By Maddie LaPlante-Dube, Editorial Editor
Like 78 percent of my fellow Americans, I mostly watch the Super Bowl for the commercials. I sat down on the couch Sunday night hoping to see what Budweiser had brought to the table this year, or how Ford was going to make their F-450s somehow conjure up emotions in me. Capitalism!
As Mr. Clean danced around some lady’s house to lyrics that said “be your dreamboat, be your fantasy,” it became clear that most of the commercials would be pretty easy to swallow. Lady Gaga’s big jump from the top of the stadium made the Internet explode in memes that will probably circulate for another year or two. But most companies steered clear of any overtly political statements.
Perhaps one reason for that is that Tom Brady and Bill Belichick are outspoken Trump advocates (unfortunately so for this Bostonian). Perhaps it’s advertising suicide to preach inclusivity during a sports event hosted in Texas. At any rate, as Sapna Maheshwari said for the Times, escapism in the Super Bowl commercials this year was rampant.
The biggest risks came from just a handful of companies, with Airbnb and Audi getting real in their advertisements. Coca Cola did too, resubmitting their “Together is Beautiful” ad from 2014. But the biggest splash was made by the newcomer 84 Lumber, with their Spanish language commercial following a mother and her daughter making their harrowing journey north to the border of Mexico.
The last half of the advertisement was deemed too controversial by FOX; 84 Lumber had to ask their viewers to go to their website to see the grand finale for their campaign. By the time I tried to get to the site seconds after the ad finished in real time, their site had crashed, likely because of millions of curious viewers like myself.
Spoilers to follow:
The commercial starts with a woman and her daughter beginning the trip to the border. After days, after heat, sweat, travel and dust, the pair reach a gigantic, stories-tall cement wall. The scenes of the mother’s devastation at the base of the wall are intercut with scenes of a white guy looking content and driving away in a pickup truck full of lumber. Turns out, the good guys at 84 Lumber built a big wooden door in the middle of the wall, a door that was unlocked, a door that the mother and daughter walked right through. Text overlays the last scene: “The Will to Succeed is Always Welcome Here.”
84 Lumber is kind of doing two things at once. On their website they have example of service projects dedicated to helping veterans and “our troops,” as well as building shelters for homeless people. Their veteran support is inspired by their many veteran employees. And while they did make their general message in their ad specifically pointed – productive members of society only, please – they managed to fit both traditionally conservative ideas and liberal ones in the same advertisement.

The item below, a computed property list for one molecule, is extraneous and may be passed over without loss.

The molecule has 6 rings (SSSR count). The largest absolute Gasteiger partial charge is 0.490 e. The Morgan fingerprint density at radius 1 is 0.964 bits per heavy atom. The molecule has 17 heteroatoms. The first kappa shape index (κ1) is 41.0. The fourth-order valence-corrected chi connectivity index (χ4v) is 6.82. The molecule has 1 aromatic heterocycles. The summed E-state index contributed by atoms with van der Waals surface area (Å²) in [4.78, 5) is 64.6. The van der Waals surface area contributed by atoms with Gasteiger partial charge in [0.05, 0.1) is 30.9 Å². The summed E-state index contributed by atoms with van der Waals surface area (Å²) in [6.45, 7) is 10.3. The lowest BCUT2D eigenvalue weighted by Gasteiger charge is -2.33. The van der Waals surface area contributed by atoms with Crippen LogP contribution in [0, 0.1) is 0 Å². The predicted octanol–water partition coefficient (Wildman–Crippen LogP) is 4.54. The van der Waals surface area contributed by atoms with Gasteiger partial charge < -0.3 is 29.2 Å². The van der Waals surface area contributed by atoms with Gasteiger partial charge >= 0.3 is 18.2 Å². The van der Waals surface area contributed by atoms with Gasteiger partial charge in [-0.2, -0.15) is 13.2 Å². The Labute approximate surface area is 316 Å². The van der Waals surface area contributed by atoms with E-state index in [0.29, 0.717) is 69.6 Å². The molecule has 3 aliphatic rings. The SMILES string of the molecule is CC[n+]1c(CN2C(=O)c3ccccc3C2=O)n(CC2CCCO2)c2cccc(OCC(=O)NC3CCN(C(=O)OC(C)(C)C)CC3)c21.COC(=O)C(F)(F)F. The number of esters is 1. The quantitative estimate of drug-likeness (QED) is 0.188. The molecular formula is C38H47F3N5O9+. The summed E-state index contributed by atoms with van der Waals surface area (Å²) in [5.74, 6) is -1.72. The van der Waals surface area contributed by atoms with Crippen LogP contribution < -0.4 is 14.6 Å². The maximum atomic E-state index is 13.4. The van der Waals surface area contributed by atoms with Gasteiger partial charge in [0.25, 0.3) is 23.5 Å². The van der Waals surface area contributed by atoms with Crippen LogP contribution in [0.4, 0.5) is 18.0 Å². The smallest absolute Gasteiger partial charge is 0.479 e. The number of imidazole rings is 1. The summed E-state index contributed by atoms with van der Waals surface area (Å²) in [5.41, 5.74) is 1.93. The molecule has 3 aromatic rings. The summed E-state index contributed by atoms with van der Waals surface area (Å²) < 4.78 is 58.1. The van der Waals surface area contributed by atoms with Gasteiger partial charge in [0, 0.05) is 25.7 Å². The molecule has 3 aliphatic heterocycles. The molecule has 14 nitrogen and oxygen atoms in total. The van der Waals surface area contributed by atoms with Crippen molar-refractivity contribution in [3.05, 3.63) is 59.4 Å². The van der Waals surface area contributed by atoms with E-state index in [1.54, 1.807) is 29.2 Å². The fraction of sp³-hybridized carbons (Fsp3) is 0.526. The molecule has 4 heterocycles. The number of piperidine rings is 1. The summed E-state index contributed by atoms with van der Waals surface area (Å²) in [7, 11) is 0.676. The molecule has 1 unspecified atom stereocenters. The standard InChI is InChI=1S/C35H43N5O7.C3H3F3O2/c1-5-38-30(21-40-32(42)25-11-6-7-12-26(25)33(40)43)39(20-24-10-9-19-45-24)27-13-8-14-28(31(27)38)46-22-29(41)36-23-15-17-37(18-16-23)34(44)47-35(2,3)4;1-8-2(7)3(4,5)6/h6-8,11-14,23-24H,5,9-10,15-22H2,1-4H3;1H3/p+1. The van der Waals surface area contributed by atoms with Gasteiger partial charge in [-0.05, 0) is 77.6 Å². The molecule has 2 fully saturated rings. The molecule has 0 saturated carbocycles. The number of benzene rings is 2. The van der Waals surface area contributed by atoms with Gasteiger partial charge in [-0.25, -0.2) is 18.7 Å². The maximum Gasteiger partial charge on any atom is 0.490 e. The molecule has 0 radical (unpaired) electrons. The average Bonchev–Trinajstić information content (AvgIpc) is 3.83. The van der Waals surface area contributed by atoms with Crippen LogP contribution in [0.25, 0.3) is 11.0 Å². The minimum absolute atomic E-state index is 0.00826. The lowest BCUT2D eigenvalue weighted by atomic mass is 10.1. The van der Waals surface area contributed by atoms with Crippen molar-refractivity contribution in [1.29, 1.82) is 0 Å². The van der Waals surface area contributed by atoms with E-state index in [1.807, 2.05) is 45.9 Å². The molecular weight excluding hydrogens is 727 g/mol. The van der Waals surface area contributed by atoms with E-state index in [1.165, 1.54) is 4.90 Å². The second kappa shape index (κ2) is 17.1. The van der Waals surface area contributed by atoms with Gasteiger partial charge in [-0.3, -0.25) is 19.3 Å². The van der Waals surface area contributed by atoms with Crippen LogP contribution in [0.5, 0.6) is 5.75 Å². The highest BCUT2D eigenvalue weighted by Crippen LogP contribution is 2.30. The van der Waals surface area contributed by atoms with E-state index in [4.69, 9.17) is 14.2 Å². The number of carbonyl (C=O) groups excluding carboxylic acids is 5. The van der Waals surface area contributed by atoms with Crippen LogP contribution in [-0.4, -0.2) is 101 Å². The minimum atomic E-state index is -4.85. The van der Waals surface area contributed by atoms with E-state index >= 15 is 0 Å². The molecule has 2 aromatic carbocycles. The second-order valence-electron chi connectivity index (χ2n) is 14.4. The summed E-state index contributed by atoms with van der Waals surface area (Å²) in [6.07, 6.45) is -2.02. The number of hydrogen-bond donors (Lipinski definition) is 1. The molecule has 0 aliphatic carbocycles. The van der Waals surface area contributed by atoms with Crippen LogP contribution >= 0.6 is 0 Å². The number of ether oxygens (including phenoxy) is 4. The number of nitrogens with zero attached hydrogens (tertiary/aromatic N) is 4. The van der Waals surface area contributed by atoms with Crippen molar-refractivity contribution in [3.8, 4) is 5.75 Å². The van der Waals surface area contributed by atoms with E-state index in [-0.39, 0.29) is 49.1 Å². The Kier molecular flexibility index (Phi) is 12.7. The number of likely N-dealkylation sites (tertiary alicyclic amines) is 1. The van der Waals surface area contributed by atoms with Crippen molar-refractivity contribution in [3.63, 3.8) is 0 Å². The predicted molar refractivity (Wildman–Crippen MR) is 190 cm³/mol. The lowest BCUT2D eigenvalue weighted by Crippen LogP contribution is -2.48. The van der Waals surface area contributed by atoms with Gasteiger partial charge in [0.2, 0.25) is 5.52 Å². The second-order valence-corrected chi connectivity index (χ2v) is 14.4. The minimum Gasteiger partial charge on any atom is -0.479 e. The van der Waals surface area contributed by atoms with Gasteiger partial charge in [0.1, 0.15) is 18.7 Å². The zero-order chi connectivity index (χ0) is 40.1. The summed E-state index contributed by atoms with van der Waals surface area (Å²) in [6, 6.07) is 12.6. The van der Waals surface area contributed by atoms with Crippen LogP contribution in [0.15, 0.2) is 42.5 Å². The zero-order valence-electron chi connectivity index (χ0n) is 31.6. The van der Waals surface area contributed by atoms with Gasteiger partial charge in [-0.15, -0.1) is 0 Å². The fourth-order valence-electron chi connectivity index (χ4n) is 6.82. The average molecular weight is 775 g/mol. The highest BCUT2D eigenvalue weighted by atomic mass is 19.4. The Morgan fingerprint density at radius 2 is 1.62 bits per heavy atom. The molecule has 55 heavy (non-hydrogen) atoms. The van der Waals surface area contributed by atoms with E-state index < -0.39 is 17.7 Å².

84 Lumber probably couldn’t have known when this advertisement was being made how relevant it would actually be. On Monday, the government reached a deadline to prove that the travel ban Trump proposed will actually promote national security, even though all of the terrorist attacks that have happened on American soil since 9/11 came from US citizens or legal residents. (Additionally, none of those attackers came from any of the countries listed in the ban.)
The wall featured both in the advertisement and in real life will be coming from our tax dollars. And on the base of the Statue of Liberty, the Mother of Exiles, it still says, “Give me your tired, your poor / Your huddled masses yearning to breathe free / The wretched refuse of your teeming shore. / Send these, the homeless, tempest-tossed to me / I lift my lamp beside the golden door!” The sweet, sweet irony.
84 Lumber, the great builder of that golden door, showed on Super Bowl Sunday that, yes, it is actually possible to reconcile two ideas at once. In a country as divided as this one, it is time to figure out a way to deal with our dissonance and actually see the human side of things.
I get that escapism is necessary to build viewership, especially right now. But what’s happening in the U.S., a country built by immigrants, is inescapable.